EM news recently ran an article on their front page on the AAPS (American Association of Physician Specialties). The organization is suing the NY Dept. of Health because they are not listing physicians boarded by their organization on the NYDOH website.
The AAPS is an organization that will grant board certification to a specialty including Emergency Medicine. Obviously, board certification status is important since if affects the physicians ability to obtain hospital privileges, be eligible of certain types of malpractice insurance and compensation. Interestingly, the individual can become boarded without having completed a residency in EM.
The requirements according to the AAPS website and their boarding arm the ABPS (American Board of Physician Specialists) in short are as follows:
- complete a residency in anesthesiology or a primary care specialty, or
- be certified in a primary care specialty or anesthesiology by the ABPS
- complete a 12 or 24 month emergency medicine graduate training program approved by BCM and have practiced emergency medicine full-time or five years, accumulating at least 7,000 hours of practice. The graduate course cannot be substituted for a primary care or anesthesiology residency.
The full page of requirements can be found here.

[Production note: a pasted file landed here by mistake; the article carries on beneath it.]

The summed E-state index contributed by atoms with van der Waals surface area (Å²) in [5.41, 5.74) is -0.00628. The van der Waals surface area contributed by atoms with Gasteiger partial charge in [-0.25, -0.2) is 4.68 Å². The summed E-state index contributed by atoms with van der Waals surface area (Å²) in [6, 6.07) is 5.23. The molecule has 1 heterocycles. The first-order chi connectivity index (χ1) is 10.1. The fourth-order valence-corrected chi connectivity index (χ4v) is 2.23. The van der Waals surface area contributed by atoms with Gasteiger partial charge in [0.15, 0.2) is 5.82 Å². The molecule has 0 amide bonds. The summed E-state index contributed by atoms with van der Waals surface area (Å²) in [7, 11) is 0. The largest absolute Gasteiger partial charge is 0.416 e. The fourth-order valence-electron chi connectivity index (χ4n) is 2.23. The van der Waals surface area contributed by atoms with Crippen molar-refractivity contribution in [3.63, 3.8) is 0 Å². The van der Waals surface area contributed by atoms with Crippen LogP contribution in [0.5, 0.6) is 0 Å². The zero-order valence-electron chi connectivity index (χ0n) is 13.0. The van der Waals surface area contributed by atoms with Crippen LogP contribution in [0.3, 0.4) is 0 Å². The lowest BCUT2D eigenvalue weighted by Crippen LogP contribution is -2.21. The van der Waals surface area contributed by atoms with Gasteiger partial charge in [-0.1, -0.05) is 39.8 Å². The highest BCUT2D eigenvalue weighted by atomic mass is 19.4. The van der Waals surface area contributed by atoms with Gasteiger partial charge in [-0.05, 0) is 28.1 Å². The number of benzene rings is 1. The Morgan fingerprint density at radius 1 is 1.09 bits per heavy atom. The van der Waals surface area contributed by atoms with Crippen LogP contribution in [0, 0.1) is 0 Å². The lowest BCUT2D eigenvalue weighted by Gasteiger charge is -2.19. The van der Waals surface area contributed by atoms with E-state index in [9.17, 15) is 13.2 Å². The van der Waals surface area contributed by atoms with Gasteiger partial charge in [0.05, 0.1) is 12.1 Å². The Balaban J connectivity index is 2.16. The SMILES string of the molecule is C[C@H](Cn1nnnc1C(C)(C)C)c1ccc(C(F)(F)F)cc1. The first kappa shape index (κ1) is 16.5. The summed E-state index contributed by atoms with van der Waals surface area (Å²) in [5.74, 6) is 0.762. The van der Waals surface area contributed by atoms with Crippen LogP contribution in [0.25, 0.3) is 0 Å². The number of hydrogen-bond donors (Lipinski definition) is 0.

The AAPS even recognizes three different fellowship programs. In
Are alarm bells going off? This alternate boarding organization could jeopardize EM-trained physicians in a number of ways. First, patient safety. Patients are best treated in the emergency department by EM-trained physicians. Tom Scaletta, president of AAEM (American Association of Emergency Medicine) summed up this point by stating, “The AAPS does not understand that the public want board certified specialists staffing their emergency departments.” Secondly, malpractice rates may increase. Allowing AAPS board certified physicians to be credentialed could potentially increase rates, as the insurance companies can easily look at a non EM-trained physician practicing in the ED as an increased risk. Finally, compensation. Physicians staffing an ED that are not boarded in EM usually bill at a lesser rate.
Fortunately, the AAEM and ACEP (
If this makes sense to you, I would encourage you to contact your state legislator and express your opinion. If it does not, I would welcome your response.Post submitted by Mike Grinney, Resident in Emergency Medicine at Lincoln Hospital, New York City.
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